RECOMMENDED FOR PUBLICATION Pursuant to Sixth Circuit I.O.P. 32.1(b) File Name: 22a0153p.06 UNITED STATES COURT OF APPEALS FOR THE SIXTH CIRCUIT DANIELLE FORMAN, NICHOLE GEORG, and CINDY HANEY, individually and as representatives of a Class of Participants and Beneficiaries on behalf of TriHealth Inc. Retirement Plan, Plaintiffs-Appellants, v. TRIHEALTH, INC. and TRIHEALTH 401(k) RETIREMENT SAVINGS PLAN RETIREMENT COMMITTEE, Defendants-Appellees. > No. 21-3977 Appeal from the United States District Court for the Southern District of Ohio at Cincinnati. No. 1:19-cv-00613—Matthew W. McFarland, District Judge. Argued: June 29, 2022 Decided and Filed: July 13, 2022 Before: SUTTON, Chief Judge; KETHLEDGE and READLER, Circuit Judges. _________________ COUNSEL ARGUED: Benjamin Kaplan, CRUEGER DICKINSON LLC, Whitefish Bay, Wisconsin, for Appellants. Jennifer Orr Mitchell, DINSMORE & SHOHL LLP, Cincinnati, Ohio, for Appellees. ON BRIEF: Benjamin Kaplan, Charles Crueger, CRUEGER DICKINSON LLC, Whitefish Bay, Wisconsin, Jordan M. Lewis, JORDAN LEWIS P.A., Ft. Lauderdale, Florida, for Appellants. Jennifer Orr Mitchell, R. Samuel Gilley, DINSMORE & SHOHL LLP, Cincinnati, Ohio, for Appellees. No. 21-3977 Forman, et al. v. TriHealth, Inc., et al. Page 2 _________________ OPINION _________________ SUTTON, Chief Judge. Under ERISA, short for the Employee Retirement Income Security Act of 1974, those who invest other peoples’ retirement money must do so “with the care, skill, prudence, and diligence” that a reasonable professional in the area would use. 29 U.S.C. § 1104(a)(1)(B). At issue in this case are the various ways in which the duty of prudence applies to the investment options that a company offers to its employees for their 401(k) and other defined-contribution plans. Precedent has overtaken some of the debates in the case. Our recent decision in CommonSpirit largely resolves several of the plaintiffs’ claims: that their employer TriHealth should not have offered its employees the option of investing their retirement money in actively managed funds, that the performance of several funds was deficient at certain points, and that the overall fees charged for the investment options were too high. But the complaint contains one other claim not covered by CommonSpirit. The gist of it is this: Even if a prudent investor might make available a wide range of valid investment decisions in a given year, only an imprudent financier would offer a more expensive share when he could offer a functionally identical share for less. The plaintiffs claim that TriHealth offered them more expensive mutual fund shares when shares with the same investment strategy, the same management team, and the same investments were available to their retirement plan at lower costs. Because the plaintiffs in this last respect have stated a plausible claim that TriHealth acted imprudently, we affirm in part and reverse in part the district court’s dismissal of their complaint for failure to state a claim. I. Defined-contribution plans allow employees to save for retirement, often through a taxadvantaged account like a 401(k) plan, sometimes with matching contributions from their employers. John Downes & Jordan Elliot Goodman, Barron’s Dictionary of Finance and Investment Terms 168 (6th ed. 2003). Employees choose how to invest their accounts from a menu of investment options offered by the plans. Id. The initial contributions and any growth or No. 21-3977 Forman, et al. v. TriHealth, Inc., et al. Page 3 decline over time (minus fees charged) determine the eventual post-retirement payouts from these accounts—along with any interest and dividends generated by the investments. Id. Defined-contribution plans generally give employees a range of investment options. Some may involve actively managed funds, in which the professionals try to maximize returns in a variety of ways. Among them: buying and selling shares in companies based on predictions about future performance; identifying companies with long-term value; and hedging risk by determining the right balance of equities, bonds, and cash in the portfolio. At any given time, there can be bullish actively managed funds and bearish actively managed funds. In recent decades, another option has become prevalent for employee investors: passively managed funds. These funds simply track the stocks in, say, the S&P 500 or some other stock or bond index. “Little surprise, actively managed funds, which require considerable judgment and expertise, charge more than passively managed funds, which require little judgment and expertise.” Smith v. CommonSpirit Health, No. 21-5964, 2022 WL 2207557, at *1 (6th Cir. June 21, 2022). TriHealth offered both types of options to its employees. Retirement plans often allow individual employees to access investment options available only to large institutional investors. See Karen Wallace, How to Access Funds with High Minimum Investments, Morningstar (Aug. 30, 2017), /articles/823640/how-to-access-funds-with-high-minimum-investments. Mutual fund providers frequently offer different classes of shares. The classes have distinct minimum investment amounts and a range of expenses, the latter often based on a percentage fee of, say .05% or 50 basis points, that each fund charges for managing the investment. Id. “Retail” share classes are readily accessible to individual investors. “Institutional” share classes, by contrast, often have a high minimum-balance requirement of $100,000 or more. For those eligible for institutional shares, the providers will waive commissions for selling shares and charge a lower expense ratio. Id. All share classes of a fund typically employ the same investment strategy, portfolio, and management team. Id. Institutional share classes typically cost less. Wholesale discounts permit the funds to charge a lower expense ratio when the total investment—say tens of millions of dollars—will be greater. Large institutional investors also cover many of the administrative expenses that the No. 21-3977 Forman, et al. v. TriHealth, Inc., et al. Page 4 mutual fund would have to pay for retail shares aimed at individual investors, such as marketing and recordkeeping fees. See Galla Salganik, The ‘Smart Money’ Effect: Retail versus Institutional Mutual Funds, 3 J. Behav. Fin. & Econ. 21, 28 (2013). The institutional share class as a result “[i]nvariably” offers “the lowest expenses in the mutual fund universe.” Morningstar Rsch. Servs., Descriptions of Share Class Types, clientcomm/Share_Class_Types.pdf (last visited July 11, 2022). Headquartered in Ohio, TriHealth provides healthcare in a range of settings. Danielle Forman, Nichole Georg, and Cindy Haney have participated in TriHealth’s 401(k) plan since at least 2013. The company appointed a Retirement Committee to manage its 401(k) plan. As of 2017, the plan served more than 12,000 participants and managed $457 million in assets. It offered 26 different investment choices. The three employees sued TriHealth and the plan’s administrative committee under ERISA, invoking its remedial provision for breach of a fiduciary duty. 29 U.S.C. § 1132(a)(2). Seeking to represent a class of similarly situated employees covered by the plan, they claim that TriHealth breached its duty of prudence and acted disloyally by failing to monitor the plan’s investments. They allege that eight investment options offered by the fund charged higher fees than “available alternatives in the same investment style.” R.15 at 14. They claim that the subpar selection of investment options led to administrative fees that were too high for the plan as a whole. And for seventeen of the offered mutual funds, they claim that the plan failed to offer cheaper institutional shares instead of more expensive retail shares. The claimants contend that “holders of different share classes held the same investments and were subject to the same restrictions concerning deposits and withdrawals.” Id. at 11. TriHealth moved to dismiss the complaint. See Fed. R. Civ. P. 12(b)(6). The district court granted the motion, concluding that the three employees failed to allege facts from which a factfinder could plausibly infer that TriHealth acted imprudently. R.42 at 1. No. 21-3977 Forman, et al. v. TriHealth, Inc., et al. Page 5 II. A. ERISA protects participants in employee benefit plans, including retirement plans, by establishing standards of conduct for plan fiduciaries. 29 U.S.C. § 1001(b). A fiduciary must fulfill his or her duty “with the care, skill, prudence, and diligence” that a professional “acting in a like capacity and familiar with such matters” would use. Id. § 1104(a)(1)(B). Derived from the law of trusts, the duty of prudence requires plan administrators to select initial investment options with care, to monitor plan investments, and to remove imprudent ones. Tibble v. Edison Int’l, 575 U.S. 523, 528–29 (2015). The focus is on each administrator’s real-time decisionmaking process, not on whether any one investment performed well in hindsight. Pfeil v. State St. Bank & Tr. Co., 806 F.3d 377, 384–85 (6th Cir. 2015). When judging a trustee’s prudence, we look to “the circumstances as they reasonably appear to him at the time when he does the act and not at some subsequent time when his conduct is called in question.” Restatement (Second) of Trusts § 174 cmt. b (Am. L. Inst. 1959). In assessing the prudence of a plan administrator’s decision-making process, context often is destiny. The various “circumstances facing an ERISA fiduciary will implicate difficult tradeoffs, and courts must give due regard to the range of reasonable judgments a fiduciary may make based on her experience and expertise.” Hughes v. Nw. Univ., 142 S. Ct. 737, 742 (2022). A “careful, context-sensitive scrutiny of a complaint’s allegations” provides “one important mechanism for weeding out meritless claims.” Fifth Third Bancorp v. Dudenhoeffer, 573 U.S. 409, 425 (2014). Civil Rules 8 and 12 frame the inquiry. To test the heft of the employees’ complaint, we start with Civil Rule 8, which requires “a short and plain statement of the claim showing that the pleader is entitled to relief.” Fed. R. Civ. P. 8(a)(2). If “we can ‘draw the reasonable inference that the defendant is liable for the misconduct alleged’” in the complaint, the claim should “survive a motion to dismiss” under Civil Rule 12(b)(6). Fabian v. Fulmer Helmets, Inc., 628 F.3d 278, 281 (6th Cir. 2010) (quoting Ashcroft v. Iqbal, 556 U.S. 662, 678 (2009)). The claimant must plead “enough facts to state a claim to relief that is plausible on its face,” facts that No. 21-3977 Forman, et al. v. TriHealth, Inc., et al. Page 6 move her “claims across the line from conceivable to plausible.” Bell Atl. Corp. v. Twombly, 550 U.S. 544, 570 (2007). “Plausibility requires showing more than the ‘sheer possibility’ of relief but less than a ‘probab[le]’ entitlement to relief.” Fabian, 628 F.3d at 280 (quoting Iqbal, 556 U.S. at 678). A recent decision fills in more of the canvas. In CommonSpirit, plaintiffs brought an ERISA imprudence claim alleging a failure to reduce costs and remove overpriced and underperforming funds. 2022 WL 2207557, at *3–7. To support their claims, they highlighted alternative investment options with cheaper prices and allegedly better performance than those currently available for plan participants. But we deemed the allegations insufficient to state a claim. As for the allegedly overpriced features of the plan compared to others, we held, the plaintiffs offered nothing plausibly imprudent about the fiduciary’s process. Id. at *3–4. The price distinctions reflected reasonable alternative services and strategies for different investors, say for those with a preference for active over passive fund management. “Offering actively managed funds in addition to passively managed funds,” we said, “was merely a reasonable response to customer behavior”—and the wide variety of investment goals of a large group of employees with different ages, different risk profiles, and different existing wealth. Id. at *3. So too with the performance-based disparities. Although ERISA “does not allow fiduciaries merely to offer a broad range of options and call it a day,” a showing of imprudence cannot “come down to simply pointing to a fund with better performance.” Id. at *4. These principles demonstrate the importance of a sound basis for comparison in imprudence claims. Disappointing performance in the near term and higher costs do not by themselves show “deficient decision-making, especially when we account for competing explanations and other common sense aspects of long-term investments.” Id. at *5 (quotation omitted). Different services, investment strategies, and investor preferences invariably lead to a spectrum of options—and in turn a spectrum of reasonable fee structures and performance outcomes. As a result, side-by-side comparisons “of how two funds performed in a narrow window of time, with no consideration of their distinct objectives, will not tell a fiduciary which is the more prudent long-term investment option.” Id. Even comparator investments that are No. 21-3977 Forman, et al. v. TriHealth, Inc., et al. Page 7 “sponsored by the same company, managed by the same team, and use a similar allocation of investment types” will be inapt when “each fund has distinct goals and distinct strategies.” Id. B. How do the three employees’ various claims measure up to these requirements? Overall plan fees. The employees claim that TriHealth’s average plan expenses were almost twice as high as other comparator plans they identified. But this overall attack on the plan’s expense ratio falters due to pleading failures. One problem is that the employees never alleged that these fees were high in relation to the services that the plan provided. CommonSpirit, 2022 WL 2207557, at *6–7; see Young v. Gen. Motors Inv. Mgmt. Corp., 325 F. App’x 31, 33 (2d Cir. 2009) (per curiam). Allowing such bare allegations to proceed, devoid of all context for the services provided, would effectively create liability whenever a plan chooses actively managed funds over passively managed ones—an approach that CommonSpirit rejected. The other problem is that the employees never alleged that the fees could not be justified by the plan’s strategic goals relative to their selected comparators. A plan fiduciary might prudently seek value in actively managed funds—whether aggressively bullish or highly defensive—that might charge higher expense ratios due to the requisite skills of their management teams. CommonSpirit, 2022 WL 2207557, at *4–5. Or a plan fiduciary might make available an actively managed—and thus more expensive—fund that considered nonfinancial ESG (Environmental, Social, Governance) objectives. On these pleadings, the district court correctly dismissed the employees’ claims about the imprudence of the plan expense ratios as a whole. Costs and performance of other investments. For eight of the funds TriHealth offered, the three employees identify “available alternatives in the same investment style” that charged lower fees and performed better over a three-year period. R.15 at 14. But they do not plausibly plead that these available alternatives were otherwise equivalent to the selected funds. CommonSpirit rejected the same type of claim. Plan administrators, we explained, have considerable discretion in choosing their offerings and do not have to pick the lowest-cost fund of a certain type where the long-run performance of another fund had the reasonable prospect of No. 21-3977 Forman, et al. v. TriHealth, Inc., et al. Page 8 surpassing it. CommonSpirit, 2022 WL 2207557, at *5. The three employees’ allegations do not create an inference of improper process for selecting these funds even if cheaper funds appeared in the market. See PBGC ex rel. St. Vincent Cath. Med. Ctrs. Ret. Plan v. Morgan Stanley Inv. Mgmt. Inc., 712 F.3d 705, 718–19 (2d Cir. 2013) (explaining that to allege a breach of prudence claim, it is not “sufficient to show that better investment opportunities were available at the time of the relevant decisions”). Breach of duty of loyalty. The three employees claim that the plan violated the duty of loyalty by choosing investments that would unduly profit third-party investment managers. This claim fails because the three employees do not make any allegations suggesting that “the fiduciary’s operative motive was to further its own interests,” as required to show a breach of the fiduciary duty of loyalty. Brotherston v. Putnam Invs., LLC, 907 F.3d 17, 40 (1st Cir. 2018) (quotation omitted). Different share classes available. The three employees separately complain that TriHealth violated the duty of prudence by offering them pricier retail shares of mutual funds when those same investment management companies offered less expensive institutional shares of the same funds to other retirement plans. Why, they complain, didn’t TriHealth take advantage of—indeed just ask for—these lower-priced mutual fund shares for the same investment team and same investment strategy when this retirement plan has nearly half a billion dollars in assets? This failure to take advantage of the cheaper share classes in 17 of the 26 offered funds, they say, materially decreased the value of their retirement savings. Taken in their most flattering light, these allegations permit the reasonable inference that TriHealth failed to exploit the advantages of being a large retirement plan that could use scale to provide substantial benefits to its participants. Under the common law of trusts, which supplied the backdrop to ERISA when Congress enacted it in 1974, see Tibble, 575 U.S. at 528–29, that would state a claim of imprudence. Equally reasonable inferences in the other direction, we appreciate, could exonerate TriHealth once all of the facts come in. Perhaps the fund is not large enough or does not have enough participants interested in a particular investment to qualify for the less expensive share class. Perhaps the plan has revenue-sharing arrangements in place that make the retail shares No. 21-3977 Forman, et al. v. TriHealth, Inc., et al. Page 9 less expensive or that benefit plan participants on the whole. But at the pleading stage, it is too early to make these judgment calls. “In the absence of further development of the facts, we have no basis for crediting one set of reasonable inferences over the other. Because either assessment is plausible, the Rules of Civil Procedure entitle [the three employees] to pursue [their imprudence] claim (at least with respect to this theory) to the next stage.” Fabian, 628 F.3d at 281. Other courts of appeals have reached similar conclusions at this juncture and in this setting. The Eighth Circuit concluded that comparable allegations gave rise to two plausible inferences of mismanagement. One possibility is that the plan did not negotiate aggressively enough to gain access to the institutional shares. The other was that “it was asleep at the wheel [and] it failed to pay close enough attention to available lower-cost alternatives.” Davis v. Washington Univ. in St. Louis, 960 F.3d 478, 483 (8th Cir. 2020). “Either way, a failure of effort [or] competence is enough to state a claim for breach of the duty of prudence.” Id. (quotation omitted). The Second Circuit likewise concluded that plan participants adequately pleaded imprudence when they “alleged that a superior alternative investment was readily apparent such that an adequate investigation—simply reviewing the prospectus of the fund under consideration—would have uncovered that alternative.” Sacerdote v. N.Y. Univ., 9 F.4th 95, 108 (2d Cir. 2021) (quotation omitted). So too of the Third and Ninth Circuits. Sweda v. Univ. of Pa., 923 F.3d 320, 331–32 (3d Cir. 2019) (holding allegations that plan “selected and retained identically managed but higher cost retail class shares” supplied “substantial circumstantial evidence” from which the court could infer a breach of the duty of prudence); Kong v. Trader Joe’s Co., No. 20-56415, 2022 WL 1125667, at *1 (9th Cir. Apr. 15, 2022) (allowing allegation of imprudence to proceed where plan “failed to monitor and control the offering of a number of mutual funds in the form of ‘retail’ share classes that carried higher fees than those charged by otherwise identical ‘institutional’ share classes of the same investments”). TriHealth and its amicus offer several objections to this conclusion. TriHealth, first of all, argues that the three employees needed to “provide a sound basis for comparison—a meaningful benchmark”—to state a claim, namely more specific allegations about the characteristics of the lower-cost share classes with comparisons to the performance of No. 21-3977 Forman, et al. v. TriHealth, Inc., et al. Page 10 the more expensive share classes and to the market as a whole. Appellees’ Br. 34 (quotation omitted). Important though the “meaningful benchmark” hurdle may be, it is at its most salient when a beneficiary challenges an investment choice in a vacuum. The plaintiff in that setting must do the work of showing that the comparator investment has sufficient parallels to prove a breach of fiduciary duty. CommonSpirit, 2022 WL 2207557, at *5. But if the plaintiff, as in this case, alleges that the fiduciary should have chosen a less expensive share class (with the same investment strategy, portfolio, and management team), the meaningful benchmark comes with the claim. Different ERISA claims have different requirements, to be sure. But this claim has a comparator embedded in it. Cf. Davis, 960 F.3d at 483–84 (applying the meaningful benchmark test to a claim about an allegedly underperforming mutual fund but not to claims about the choice of retail over institutional shares of the same fund). TriHealth’s defense of the fund’s alleged underperformance falls short for a related reason. Unlike a claim premised on an imprudent choice between two different mutual funds that perform differently over time, a claim premised on the selection of a more expensive class of the same fund guarantees worse returns. The two share classes will produce the same initial returns, but higher costs will erode the retail shares’ gains and steepen any losses. As costs compound, the differential will grow each year. Over the long haul, management fees, like taxes and inflation, are salient features of investment performance. CommonSpirit, 2022 WL 2207557, at *2. TriHealth, second of all, points to a pair of Seventh Circuit decisions that allegedly rejected this type of claim. See Loomis v. Exelon Corp., 658 F.3d 667, 670–72 (7th Cir. 2011); Hecker v. Deere & Co., 556 F.3d 575, 586 (7th Cir. 2009). But the cases differ factually, and portions of their holdings no longer remain good law. Start with the facts. The Loomis plaintiffs argued that their plan should not have offered any retail mutual funds and instead should have focused on trusts and pools of investments that do not have a retail analog because only institutional investors could obtain them. 658 F.3d at 670. The court concluded that this type of trust or investment pool carried a number of disadvantages that the plan could prudently consider. One was that the absence of a retail share class hinders investors’ ability to evaluate the funds’ performances relative to the open market. No. 21-3977 Forman, et al. v. TriHealth, Inc., et al. Page 11 Another was that the expense ratios on the investments were much higher than retail mutual funds on average (1.09% compared to 0.76%). Still another was that the investments were less liquid than mutual funds, as they prohibited daily transfers or simple withdrawals. Id. at 671–72. Hecker involved plans that may have provided special services, such as “extra investment advice,” as part of the retail funds. 569 F.3d 708, 711 (7th Cir. 2009) (order denying rehearing). Today’s allegations by TriHealth’s three employees distance them from these settings. They claim that the retail and institutional shares of these mutual funds were the exact same except for costs, that the institutional funds were all less expensive than their retail counterparts, and that they “were subject to the same restrictions concerning deposits and withdrawals.” R.15 at 11. Intervening precedent also undermines the force of these two decisions. In Hughes v. Northwestern University, the Supreme Court rejected a bright line rule, derived from Hecker and Loomis, that a broad menu of funds could itself defeat an imprudence claim premised on one particular offering that performed poorly or had high fees. 142 S. Ct. at 742. The Seventh Circuit had held that the plan sponsor “offered participants a menu that includes high-expense, high-risk, and potentially high-return funds, together with low-expense, low-risk, modest-return bond funds. It has left choice to the people who have the most interest in the outcome, and it cannot be faulted for doing this.” Divane v. Nw. Univ., 953 F.3d 980, 989 (7th Cir. 2020) (quoting Loomis, 658 F.3d at 673–74), vacated and remanded sub nom. Hughes, 142 S. Ct. 737. The court then applied that holding to the case before it: “The same logic applies here and leads us to again conclude that it would be beyond the court’s role to seize ERISA for the purpose of guaranteeing individual litigants their own preferred investment options.” Id. Instead, the Seventh Circuit reasoned, “plans may generally offer a wide range of investment options and fees without breaching any fiduciary duty.” Id. at 992 (citing Hecker, 556 F.3d at 586; Loomis, 658 F.3d at 673–74). Hecker and Loomis dismissed imprudence claims in part because the retirement plan under review offered a range of options, including some that were less expensive than the challenged retail mutual fund shares. Hughes rejected that bright-line rule, precluding us from evaluating these employees’ claims under it. TriHealth’s amicus, third of all, offers an alternative explanation for TriHealth’s choice to offer retail shares: revenue sharing. Revenue sharing is one way that retirement plans cover the No. 21-3977 Forman, et al. v. TriHealth, Inc., et al. Page 12 costs of plan administration. Mutual funds pay back a portion of the fees that they charge investors in the plan because the plan or a third party handles recordkeeping and administration services that the mutual fund would otherwise cover. See Sacerdote, 9 F.4th at 123–24 (Menashi, J., dissenting in part). Revenue sharing is generally charged as a proportion of fund assets and can serve as an alternative to a flat recordkeeping fee charged to plan participants for administrative costs. Id. The idea is that a prudent plan might offer retail share classes to receive revenue sharing payments that institutional shares would not provide. That in turn would justify the increased expense ratio of retail shares because it covers recordkeeping costs that participants would otherwise have to pay separately, and in some cases plans could even pass along part of these revenue sharing payments back to participants as a rebate. One problem with this argument is that it comes from an amicus, not from a party. TriHealth itself has not offered this alternative explanation for its behavior. But even if we indulged this explanation, it would not change the outcome at this stage. The theory merely provides a competing inference for why TriHealth offered retail-class funds. Revenue sharing remains “one plausible inference, but it is not the only one.” Davis, 960 F.3d at 483. This wait-and-see approach also makes sense given that discovery holds the promise of sharpening this process-based inquiry. Maybe TriHealth “investigated its alternatives and made a considered decision to offer retail shares rather than institutional shares” because “the excess cost of the retail shares paid for the recordkeeping fees under [TriHealth’s] revenue-sharing model.” Sacerdote, 9 F.4th at 124 (Menashi, J., dissenting in part). Or maybe these considerations never entered the decision-making process. In the absence of discovery or some other explanation that would make an inference of imprudence implausible, we cannot dismiss the case on this ground. Nor is this an area in which the runaway costs of discovery necessarily cloud the picture. An attentive district court judge ought to be able to keep discovery within reasonable bounds given that the inquiry is narrow and ought to be readily answerable. TriHealth, last of all, counters that even if we accept this type of share-class claim in the abstract, that does not mean that the three employees plausibly pleaded it here. Volume-based discounts, as with all investment options, come in many shapes and sizes. And ever-larger institutional investors will always gain ever-larger leverage in the market, opening a range of No. 21-3977 Forman, et al. v. TriHealth, Inc., et al. Page 13 favorable opportunities only for those investors. As such, mere allegations that a retirement plan chose retail over institutional share classes—or failed to utilize other volume-based discounts— does not provide a universal golden ticket past a motion to dismiss. The inquiry is as always “context-sensitive,” Fifth Third Bancorp, 573 U.S. at 425, and the facts of another complaint might suggest an alternative explanation that renders implausible an inference of imprudence. But the three employees plausibly alleged this claim. They noted that TriHealth’s plan has nearly half a billion dollars in assets. They put together a chart showing that the issuers of seventeen of TriHealth’s mutual funds “offered different share classes that charged lower fees” to other clients. R.15 at 11. “The holders of different share classes,” they alleged, “held the same investments, and were subject to the same restrictions concerning deposits and withdrawals.” Id. “The only difference between share classes,” they alleged, “was that the lower-cost share classes were available only to Plans that had larger investments—but in all cases, TriHealth’s Plan . . . was large enough to qualify for the lower cost share class.” Id. at 11–12. One issuer, for example, allegedly offered cheaper institutional shares for which TriHealth readily qualified. On these pleadings, the three employees have plausibly alleged that TriHealth imprudently failed to offer these discounted shares. This claim may proceed. We affirm in part, reverse in part, and remand for proceedings consistent with this opinion.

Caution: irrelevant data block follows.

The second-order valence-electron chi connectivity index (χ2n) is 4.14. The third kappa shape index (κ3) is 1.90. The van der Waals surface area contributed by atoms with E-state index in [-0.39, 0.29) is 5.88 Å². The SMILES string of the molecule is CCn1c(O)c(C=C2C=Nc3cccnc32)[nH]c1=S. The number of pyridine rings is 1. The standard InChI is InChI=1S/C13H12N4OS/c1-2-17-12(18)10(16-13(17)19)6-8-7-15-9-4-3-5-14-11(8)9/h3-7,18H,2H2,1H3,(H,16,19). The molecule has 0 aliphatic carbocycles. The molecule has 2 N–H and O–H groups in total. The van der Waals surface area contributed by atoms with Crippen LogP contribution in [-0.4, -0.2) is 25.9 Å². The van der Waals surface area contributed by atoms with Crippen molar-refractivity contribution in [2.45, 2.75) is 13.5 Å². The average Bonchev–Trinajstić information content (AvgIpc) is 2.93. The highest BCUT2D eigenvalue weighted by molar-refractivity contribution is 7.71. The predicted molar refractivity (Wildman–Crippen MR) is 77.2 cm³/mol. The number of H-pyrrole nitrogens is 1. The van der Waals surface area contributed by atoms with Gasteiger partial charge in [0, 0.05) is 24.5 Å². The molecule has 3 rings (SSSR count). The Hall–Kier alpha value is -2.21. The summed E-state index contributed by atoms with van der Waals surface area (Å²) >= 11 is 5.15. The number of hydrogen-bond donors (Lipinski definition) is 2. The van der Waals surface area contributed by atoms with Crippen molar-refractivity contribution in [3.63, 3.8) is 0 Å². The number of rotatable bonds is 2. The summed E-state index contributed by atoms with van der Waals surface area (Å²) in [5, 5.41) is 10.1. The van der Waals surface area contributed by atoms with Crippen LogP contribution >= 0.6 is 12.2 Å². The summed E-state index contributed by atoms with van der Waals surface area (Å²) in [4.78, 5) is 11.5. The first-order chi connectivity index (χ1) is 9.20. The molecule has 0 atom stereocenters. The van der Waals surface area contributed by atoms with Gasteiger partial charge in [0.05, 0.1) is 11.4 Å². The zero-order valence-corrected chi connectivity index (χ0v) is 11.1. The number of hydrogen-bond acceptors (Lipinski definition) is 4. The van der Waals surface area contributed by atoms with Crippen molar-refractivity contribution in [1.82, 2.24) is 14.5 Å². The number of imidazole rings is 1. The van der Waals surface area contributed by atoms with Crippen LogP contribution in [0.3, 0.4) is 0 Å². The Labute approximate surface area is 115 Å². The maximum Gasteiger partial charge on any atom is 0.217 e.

Primary Holding
Sixth Circuit reinstates an ERISA claim that even if a prudent investor might make available a wide range of valid investment decisions in a given year, only an imprudent financier would offer a more expensive share when he could offer a functionally identical share for less.

Disclaimer: Justia Annotations is a forum for attorneys to summarize, comment on, and analyze case law published on our site. Justia makes no guarantees or warranties that the annotations are accurate or reflect the current state of law, and no annotation is intended to be, nor should it be construed as, legal advice. Contacting Justia or any attorney through this site, via web form, email, or otherwise, does not create an attorney-client relationship.